“I can use the work, Miss Winser. Thank you. Could you let me have a moment? To explain things to my mother?”
Understanding came to her after a moment, and the delay made her blush more fiercely. Most people considered her an unconventional woman, but here in the First Ward she would find even fewer who understood her course in life. She saw herself from Mrs. Calabrese's point of view--an older woman with no husband and a job outside her home. In fact, it was not just a job, but a position at the head of a prestigious institution. Such a woman might think she could simply buy a young man from an honest but powerless family.
She started to stammer that she could fend for herself for one day, but Mr. Calabrese had already gone. Miss Winser stared straight ahead, mortified.
Mr. Calabrese came back and found her still at the table.
“Ma'am, my mother understands. We can go if you're ready.”
Mr. Calabrese looked at ease. He was either a very innocent or a very tactful young man. He seemed to understand that pulling her chair would seem too familiar, which argued for tact. He led the way out to the curb, where a black Model-T waited.
He also understood that opening the passenger door for her was an acceptable courtesy.
“Wait, the bill,” said Miss Winser.
“They know me,” said Mr. Calabrese. “I'll take care of it later. I can afford it now.”
His smile disarmed her.
That ended their conversation for the duration of the trip to the Library, but the silence was not strained. It allowed her to think awkward thoughts, such as what he would do during her long work day. Should she send him home? She could not have him report to Mr. Zorn, because the Library was not paying him for the day.
“Shall I come to your office around five?” he asked.
“That would be fine.”
“Great. I've always wanted to spend the day in the Reading Room.”
He drove off to park his vehicle. She smiled ruefully as she watched him go. Was it that easy to win her heart? Why had no one else done it in nearly sixty years? Even on his best day Mr. Zorn had not come this close.
Or was she editing the past?
Miss Winser greeted Miss Stratford so cheerfully that the secretary looked up for a moment.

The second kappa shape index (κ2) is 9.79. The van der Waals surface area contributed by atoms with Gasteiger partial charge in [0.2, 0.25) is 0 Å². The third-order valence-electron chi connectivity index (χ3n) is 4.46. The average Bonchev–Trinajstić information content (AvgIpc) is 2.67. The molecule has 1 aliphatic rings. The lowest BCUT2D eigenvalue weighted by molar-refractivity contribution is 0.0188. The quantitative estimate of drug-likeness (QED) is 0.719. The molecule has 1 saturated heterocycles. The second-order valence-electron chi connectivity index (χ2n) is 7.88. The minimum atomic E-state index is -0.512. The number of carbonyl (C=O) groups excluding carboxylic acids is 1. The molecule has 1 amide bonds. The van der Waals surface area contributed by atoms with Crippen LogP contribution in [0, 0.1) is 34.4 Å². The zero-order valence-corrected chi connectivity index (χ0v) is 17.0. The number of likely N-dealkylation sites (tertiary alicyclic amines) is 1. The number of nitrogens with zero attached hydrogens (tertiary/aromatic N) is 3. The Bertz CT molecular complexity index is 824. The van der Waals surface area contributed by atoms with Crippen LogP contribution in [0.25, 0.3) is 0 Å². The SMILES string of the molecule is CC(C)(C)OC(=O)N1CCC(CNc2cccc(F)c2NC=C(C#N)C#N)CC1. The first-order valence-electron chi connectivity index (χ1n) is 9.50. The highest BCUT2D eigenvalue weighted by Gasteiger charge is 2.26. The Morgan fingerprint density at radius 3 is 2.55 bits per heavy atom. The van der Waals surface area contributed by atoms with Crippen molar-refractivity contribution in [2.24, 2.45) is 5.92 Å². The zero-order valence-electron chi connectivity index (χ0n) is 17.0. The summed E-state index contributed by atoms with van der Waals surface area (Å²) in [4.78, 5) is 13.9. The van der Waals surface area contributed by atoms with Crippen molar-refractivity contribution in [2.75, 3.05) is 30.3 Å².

“Captain Riddick called. Are you and Miss Treuernicht free to be fingerprinted today? As soon as possible, he said.”
“Please have Miss Treuernicht meet me at the main entrance.”
Something was wrong. Miss Winser had expected Miss Treuernicht to chatter with excitement. Instead the Head of Lending resembled a woman on her way to the electric chair. The two women walked the few blocks to the precinct house. The desk sergeant recognized them.
“Captain said you could go right back. Take your first right, first door on the left.”
Miss Treuernicht had still not spoken a word.
Captain Riddick greeted them in a nearly bare room. It was the kind of room that few saw voluntarily.
“This is Sergeant Finnegan.”
The other man in the room nodded soberly.
“I borrowed the Sergeant from New York. He's one of their fingerprint experts.”
Sergeant Finnegan had two sheets of paper and an ink pad spread out on a plain wooden table in the middle of the room. Each of the sheets had been ruled into two rows of five boxes
“Beg your pardon, ladies, but who would like to go first?”
Miss Treuernicht seemed paralyzed. Miss Winser offered her right hand. The Sergeant rolled each of her fingers in ink and then rolled the same finger in a different box on the sheet of paper.
Miss Winser recognized competence when she saw it. This man had the precise and economical movements of an expert.
He looked at the cast on her left hand.
“Now that's a challenge,” he said.
“I don‘t think you'll need this hand,” she said. “I had already broken it when the wallet came to my attention.”
He handed her a paper towel to wipe her fingers.
Miss Treuernicht stepped forward. She looked as if she would have preferred to die. Sergeant fingerprinted her, but the end of her ordeal gave her no relief.
“I'll let you know, Captain,” said Sergeant Finnegan.
Captain Riddick led the two women to his office. He had a sink where they could wash more thoroughly.
“Thank you both. That will help him match fingerprints. The problem is, if we find prints that don't match the victim's or yours,” he said to Miss Treuernicht, “it won't help much, because we'll have nothing to compare them with.”
Miss Treuernicht sat down as if she felt faint. Captain Riddick gave her a puzzled look and turned to Miss Winser.